As more countries introduce their own cyber security regulations for the industry, companies will also be compelled by regulators to boost cyber readiness. In the meantime, IMO is an excellent starting point for establishing strong security standards within the maritime and logistics industries. For instance, they require that maritime companies appointment someone to oversee cyber security for their businesses, as well as periodic security audits. Companies also need to check national and regional laws, in order to ensure that these are carefully followed.
Finally, it is critical to be aware of cyber-relevant regulations that apply to ports. There are several of these worldwide, which require the stringent compliance of ships with port cyber guidelines in order to permit docking and other uses of the port. The ports and terminals are predominantly regulated by local governments and authorities. However, it appears that IMO is considering adopting the recent IAPH cybersecurity guideline for ports, to include in the next versions of guidelines, which generally becomes mandatory over time.
Nonetheless, regulatory standards for maritime cyber security ultimately remain quite weak. Enforcement exists only in a handful of countries. And even if it were global — a development that lies far in the future — the IMO cyber security standards aren’t detailed enough to guarantee a strong security posture and cyber resiliency for every business involved in the maritime supply chain.
Irrespective of the regulatory requirements that businesses in this industry may or may not be forced to comply with, maritime companies need to take it upon themselves to up their game when it comes to cyber security. Doing so entails:
- Establishing processes for detecting and managing maritime cyber security risks.
- Ensuring that they have the right people on hand to manage cyber security.
- Running simulated drills so they can practice what to do when a maritime cyber security incident occurs, and identify unforeseen gaps in their response plans.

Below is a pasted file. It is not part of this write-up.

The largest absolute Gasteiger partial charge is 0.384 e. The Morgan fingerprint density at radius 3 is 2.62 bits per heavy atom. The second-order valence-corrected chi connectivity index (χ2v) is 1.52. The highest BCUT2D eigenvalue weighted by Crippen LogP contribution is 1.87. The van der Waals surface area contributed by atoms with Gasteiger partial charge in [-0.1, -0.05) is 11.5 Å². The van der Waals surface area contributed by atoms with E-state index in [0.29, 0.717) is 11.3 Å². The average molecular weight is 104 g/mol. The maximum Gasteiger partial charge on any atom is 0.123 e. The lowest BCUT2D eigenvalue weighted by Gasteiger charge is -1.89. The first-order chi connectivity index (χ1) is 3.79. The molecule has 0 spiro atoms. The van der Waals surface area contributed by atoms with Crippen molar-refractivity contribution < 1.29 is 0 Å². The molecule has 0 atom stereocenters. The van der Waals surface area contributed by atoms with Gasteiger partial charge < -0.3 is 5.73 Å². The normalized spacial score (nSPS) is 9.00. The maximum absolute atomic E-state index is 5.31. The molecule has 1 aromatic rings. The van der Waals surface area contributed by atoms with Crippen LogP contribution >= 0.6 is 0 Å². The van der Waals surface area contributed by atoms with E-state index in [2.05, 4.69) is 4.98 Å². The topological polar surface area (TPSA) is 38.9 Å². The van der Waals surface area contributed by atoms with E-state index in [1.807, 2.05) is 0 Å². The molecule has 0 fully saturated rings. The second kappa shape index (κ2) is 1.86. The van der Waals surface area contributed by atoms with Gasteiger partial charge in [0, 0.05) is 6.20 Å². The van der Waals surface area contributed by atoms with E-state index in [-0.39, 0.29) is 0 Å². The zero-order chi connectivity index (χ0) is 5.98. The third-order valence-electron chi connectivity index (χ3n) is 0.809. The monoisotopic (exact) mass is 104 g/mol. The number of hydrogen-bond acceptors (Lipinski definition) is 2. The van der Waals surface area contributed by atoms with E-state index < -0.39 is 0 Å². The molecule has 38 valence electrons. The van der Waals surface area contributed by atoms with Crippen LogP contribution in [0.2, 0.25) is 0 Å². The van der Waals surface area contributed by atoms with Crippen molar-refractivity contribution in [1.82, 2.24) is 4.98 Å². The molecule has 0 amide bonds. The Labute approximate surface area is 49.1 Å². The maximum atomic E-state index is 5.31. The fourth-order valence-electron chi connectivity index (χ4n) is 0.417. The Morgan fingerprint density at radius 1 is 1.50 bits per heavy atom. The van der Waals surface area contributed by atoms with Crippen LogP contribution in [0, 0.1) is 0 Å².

The regulations that exist don’t necessarily extend to areas like these, but shipping businesses shouldn’t wait around on regulations to tell them what to do. They have a responsibility to their partners, their customers and themselves to protect data and operations, regardless of whether they are legally required to do so.
Cybersecurity regulations are still lagging behind reality. Therefore, considering the high level of inter-dependencies of companies in the supply chain, the more cyber mature companies must lead by example and hold their business stakeholders to a higher standard of maritime cyber security. This could be achieved by simply adding respective clauses to their business agreements, sending cyber security surveys to business partners, and running cyber security audits on significant business partners.
Compliance vs. complacency
In short, even if you manage to comply with whichever cyber security regulations may exist for maritime and shipping businesses in your jurisdiction, that compliance is not enough.
Additional, internal steps are required to avoid complacency in the face of cyber security threats. Protect your suppliers, partners, customers and your own internal stakeholders by implementing the processes, people and technology you need to stay ahead of maritime cyber security risks. Just as important, make cyber security drills a routine part of your operations in order to guarantee cyber resiliency against fast-moving threats.